Maverick filmmaker Anurag Kashyap's upcoming crime drama Raman Raghav 2.0 (titled Psycho Raman in international markets), starring Nawazuddin Siddiqui and Vicky Kaushal, had its world premiere at the 69th Cannes International Film Festival on Monday, as part of its Directors' Fortnight section. A few hours later, its first few international reviews were published.
Deborah Young, reviewing for The Hollywood Reporter, praised Nawazuddin Siddiqui's performance as being "exceptionally scary" and concluded that his work "ups the scare ante". However, she criticised certain other aspects of the film, such as:
As the confused lawman, Kaushal is the weak link, nice to look at but shallow in his wacky fits of unprovoked violence. Take the brutal way he man-handles Simmy, the rich party girl who has evidently become his steady date, given that later in the film she tells him she has aborted three of his kids. In fact, all the women characters (two swinging singles and two maids, to be precise) are despised and mistreated, and not just because the muscle-bound cop has to use Viagra to meet their demands. Variety and depth of character are badly lacking on the female front, weakening the whole film.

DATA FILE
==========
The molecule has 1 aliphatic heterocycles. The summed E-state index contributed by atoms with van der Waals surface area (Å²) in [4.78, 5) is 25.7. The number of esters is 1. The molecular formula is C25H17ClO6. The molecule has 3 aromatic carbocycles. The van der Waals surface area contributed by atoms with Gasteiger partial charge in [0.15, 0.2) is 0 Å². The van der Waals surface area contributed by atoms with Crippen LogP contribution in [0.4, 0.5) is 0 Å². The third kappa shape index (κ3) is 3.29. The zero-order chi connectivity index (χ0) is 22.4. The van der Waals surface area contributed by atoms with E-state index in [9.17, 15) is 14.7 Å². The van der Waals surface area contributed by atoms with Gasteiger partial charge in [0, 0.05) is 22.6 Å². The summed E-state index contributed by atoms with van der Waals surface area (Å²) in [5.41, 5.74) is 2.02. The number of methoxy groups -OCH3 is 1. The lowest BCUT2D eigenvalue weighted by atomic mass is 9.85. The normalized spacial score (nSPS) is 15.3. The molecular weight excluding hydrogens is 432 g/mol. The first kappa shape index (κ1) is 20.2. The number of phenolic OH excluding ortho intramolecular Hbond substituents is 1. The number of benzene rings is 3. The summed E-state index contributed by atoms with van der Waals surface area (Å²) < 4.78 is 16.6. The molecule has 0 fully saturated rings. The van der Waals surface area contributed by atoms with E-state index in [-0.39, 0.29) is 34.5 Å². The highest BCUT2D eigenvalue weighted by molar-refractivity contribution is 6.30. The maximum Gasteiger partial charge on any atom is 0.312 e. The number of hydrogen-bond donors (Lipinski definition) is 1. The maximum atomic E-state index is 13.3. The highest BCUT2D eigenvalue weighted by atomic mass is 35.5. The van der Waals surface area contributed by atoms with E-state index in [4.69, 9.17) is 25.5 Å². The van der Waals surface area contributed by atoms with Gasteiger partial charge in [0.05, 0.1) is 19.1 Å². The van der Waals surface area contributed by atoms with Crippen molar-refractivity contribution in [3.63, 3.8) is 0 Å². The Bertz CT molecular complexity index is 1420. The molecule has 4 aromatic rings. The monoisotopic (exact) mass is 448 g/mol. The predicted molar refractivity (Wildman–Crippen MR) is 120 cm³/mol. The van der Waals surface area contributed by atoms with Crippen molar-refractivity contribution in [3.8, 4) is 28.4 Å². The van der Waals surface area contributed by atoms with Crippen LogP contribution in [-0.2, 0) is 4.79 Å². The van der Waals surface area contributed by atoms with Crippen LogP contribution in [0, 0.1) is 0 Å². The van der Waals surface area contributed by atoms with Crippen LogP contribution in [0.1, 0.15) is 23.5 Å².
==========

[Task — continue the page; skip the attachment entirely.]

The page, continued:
Guy Lodge of Variety remarked that "it'd be a stretch to call the film 'tasteful'", but on the whole, called it a "luridly absorbing serial killer thriller". He concluded:
“Psycho Raman” often entertains most with its most lurid formal, musical and narrative gambits, from the electrifying, strobe-tastic assault of the film’s nightclub-set opening sequence to the cranked-up rat-in-a-trap terror of its finale, which closes with ample (if not exactly upbeat) potential for a 3.0 sequel.
Wendy Ide of ScreenDaily described the film as a "propulsive and bloodthirsty thriller with a brash use of music and a jangling, adrenalised energy which rarely flags" and praised the film's "slick production values" and Siddiqui's "deadly charisma". She concluded:
What the film lacks is the sense of a Manhunter-style battle of wits. Raman is hardly a criminal mastermind. He is hiding in plain sight, usually with a blood-caked tyre iron to hand. He’s a lunatic blowhard who brags his crimes to all and sundry. Raghav, meanwhile, makes Harvey Keitel’s Bad Lieutenant look positively pollyanna by comparison. Neither character is developed into much more than an assortment of base urges, which is one of the reasons that, bracing fun as it is to watch, the film is rather an empty thrill.
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